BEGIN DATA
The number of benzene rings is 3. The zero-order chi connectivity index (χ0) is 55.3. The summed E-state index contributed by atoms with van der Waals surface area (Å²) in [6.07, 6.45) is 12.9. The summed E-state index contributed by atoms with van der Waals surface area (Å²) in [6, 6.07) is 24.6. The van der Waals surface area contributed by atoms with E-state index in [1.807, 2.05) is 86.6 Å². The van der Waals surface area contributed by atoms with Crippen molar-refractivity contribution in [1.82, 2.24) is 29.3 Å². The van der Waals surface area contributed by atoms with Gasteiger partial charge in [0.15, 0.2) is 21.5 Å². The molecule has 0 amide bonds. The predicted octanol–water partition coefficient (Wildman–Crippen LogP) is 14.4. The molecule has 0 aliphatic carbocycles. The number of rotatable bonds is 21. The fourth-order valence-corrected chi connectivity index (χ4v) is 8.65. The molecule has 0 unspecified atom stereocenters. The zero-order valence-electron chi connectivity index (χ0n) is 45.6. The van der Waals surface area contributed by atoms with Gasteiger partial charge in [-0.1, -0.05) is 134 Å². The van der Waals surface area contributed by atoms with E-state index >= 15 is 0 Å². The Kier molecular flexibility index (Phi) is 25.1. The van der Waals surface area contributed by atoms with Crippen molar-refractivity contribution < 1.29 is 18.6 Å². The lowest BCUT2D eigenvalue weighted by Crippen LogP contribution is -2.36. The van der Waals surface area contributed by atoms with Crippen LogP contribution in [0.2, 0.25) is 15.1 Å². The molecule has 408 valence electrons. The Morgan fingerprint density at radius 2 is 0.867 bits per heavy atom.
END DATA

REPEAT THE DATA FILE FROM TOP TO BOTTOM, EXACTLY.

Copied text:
The number of benzene rings is 3. The zero-order chi connectivity index (χ0) is 55.3. The summed E-state index contributed by atoms with van der Waals surface area (Å²) in [6.07, 6.45) is 12.9. The summed E-state index contributed by atoms with van der Waals surface area (Å²) in [6, 6.07) is 24.6. The van der Waals surface area contributed by atoms with E-state index in [1.807, 2.05) is 86.6 Å². The van der Waals surface area contributed by atoms with Crippen molar-refractivity contribution in [1.82, 2.24) is 29.3 Å². The van der Waals surface area contributed by atoms with Gasteiger partial charge in [0.15, 0.2) is 21.5 Å². The molecule has 0 amide bonds. The predicted octanol–water partition coefficient (Wildman–Crippen LogP) is 14.4. The molecule has 0 aliphatic carbocycles. The number of rotatable bonds is 21. The fourth-order valence-corrected chi connectivity index (χ4v) is 8.65. The molecule has 0 unspecified atom stereocenters. The zero-order valence-electron chi connectivity index (χ0n) is 45.6. The van der Waals surface area contributed by atoms with Gasteiger partial charge in [-0.1, -0.05) is 134 Å². The van der Waals surface area contributed by atoms with E-state index >= 15 is 0 Å². The Kier molecular flexibility index (Phi) is 25.1. The van der Waals surface area contributed by atoms with Crippen molar-refractivity contribution < 1.29 is 18.6 Å². The lowest BCUT2D eigenvalue weighted by Crippen LogP contribution is -2.36. The van der Waals surface area contributed by atoms with Crippen LogP contribution in [0.2, 0.25) is 15.1 Å². The molecule has 408 valence electrons. The Morgan fingerprint density at radius 2 is 0.867 bits per heavy atom.